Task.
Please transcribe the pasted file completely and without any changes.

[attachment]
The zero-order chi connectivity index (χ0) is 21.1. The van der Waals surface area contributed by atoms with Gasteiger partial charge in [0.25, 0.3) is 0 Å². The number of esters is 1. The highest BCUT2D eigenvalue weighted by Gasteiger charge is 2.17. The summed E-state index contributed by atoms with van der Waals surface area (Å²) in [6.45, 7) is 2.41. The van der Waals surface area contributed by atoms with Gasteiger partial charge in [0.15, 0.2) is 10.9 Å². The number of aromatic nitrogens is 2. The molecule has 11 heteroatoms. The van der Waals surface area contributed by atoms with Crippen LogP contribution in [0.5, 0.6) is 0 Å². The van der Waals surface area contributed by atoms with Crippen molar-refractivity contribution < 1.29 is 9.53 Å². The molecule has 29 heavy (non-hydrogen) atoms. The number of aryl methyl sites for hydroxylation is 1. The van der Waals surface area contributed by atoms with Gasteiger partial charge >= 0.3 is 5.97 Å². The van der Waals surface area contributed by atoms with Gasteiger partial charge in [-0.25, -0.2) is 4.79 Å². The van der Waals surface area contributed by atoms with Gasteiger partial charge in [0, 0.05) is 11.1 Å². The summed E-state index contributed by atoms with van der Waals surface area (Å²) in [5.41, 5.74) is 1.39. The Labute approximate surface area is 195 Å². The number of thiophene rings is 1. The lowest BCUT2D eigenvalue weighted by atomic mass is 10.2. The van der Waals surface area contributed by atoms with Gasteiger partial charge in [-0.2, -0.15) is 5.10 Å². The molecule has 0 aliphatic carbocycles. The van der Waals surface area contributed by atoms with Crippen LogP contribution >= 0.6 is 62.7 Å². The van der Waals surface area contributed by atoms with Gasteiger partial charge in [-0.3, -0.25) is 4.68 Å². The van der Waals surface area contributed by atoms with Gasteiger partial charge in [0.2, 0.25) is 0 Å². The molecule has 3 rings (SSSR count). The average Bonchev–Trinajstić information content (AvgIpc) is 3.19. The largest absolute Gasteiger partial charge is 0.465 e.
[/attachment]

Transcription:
The zero-order chi connectivity index (χ0) is 21.1. The van der Waals surface area contributed by atoms with Gasteiger partial charge in [0.25, 0.3) is 0 Å². The number of esters is 1. The highest BCUT2D eigenvalue weighted by Gasteiger charge is 2.17. The summed E-state index contributed by atoms with van der Waals surface area (Å²) in [6.45, 7) is 2.41. The van der Waals surface area contributed by atoms with Gasteiger partial charge in [0.15, 0.2) is 10.9 Å². The number of aromatic nitrogens is 2. The molecule has 11 heteroatoms. The van der Waals surface area contributed by atoms with Crippen LogP contribution in [0.5, 0.6) is 0 Å². The van der Waals surface area contributed by atoms with Crippen molar-refractivity contribution < 1.29 is 9.53 Å². The molecule has 29 heavy (non-hydrogen) atoms. The number of aryl methyl sites for hydroxylation is 1. The van der Waals surface area contributed by atoms with Gasteiger partial charge >= 0.3 is 5.97 Å². The van der Waals surface area contributed by atoms with Gasteiger partial charge in [-0.25, -0.2) is 4.79 Å². The van der Waals surface area contributed by atoms with Gasteiger partial charge in [0, 0.05) is 11.1 Å². The summed E-state index contributed by atoms with van der Waals surface area (Å²) in [5.41, 5.74) is 1.39. The Labute approximate surface area is 195 Å². The number of thiophene rings is 1. The lowest BCUT2D eigenvalue weighted by atomic mass is 10.2. The van der Waals surface area contributed by atoms with Gasteiger partial charge in [-0.2, -0.15) is 5.10 Å². The molecule has 0 aliphatic carbocycles. The van der Waals surface area contributed by atoms with Crippen LogP contribution >= 0.6 is 62.7 Å². The van der Waals surface area contributed by atoms with Gasteiger partial charge in [-0.3, -0.25) is 4.68 Å². The van der Waals surface area contributed by atoms with Gasteiger partial charge in [0.2, 0.25) is 0 Å². The molecule has 3 rings (SSSR count). The average Bonchev–Trinajstić information content (AvgIpc) is 3.19. The largest absolute Gasteiger partial charge is 0.465 e.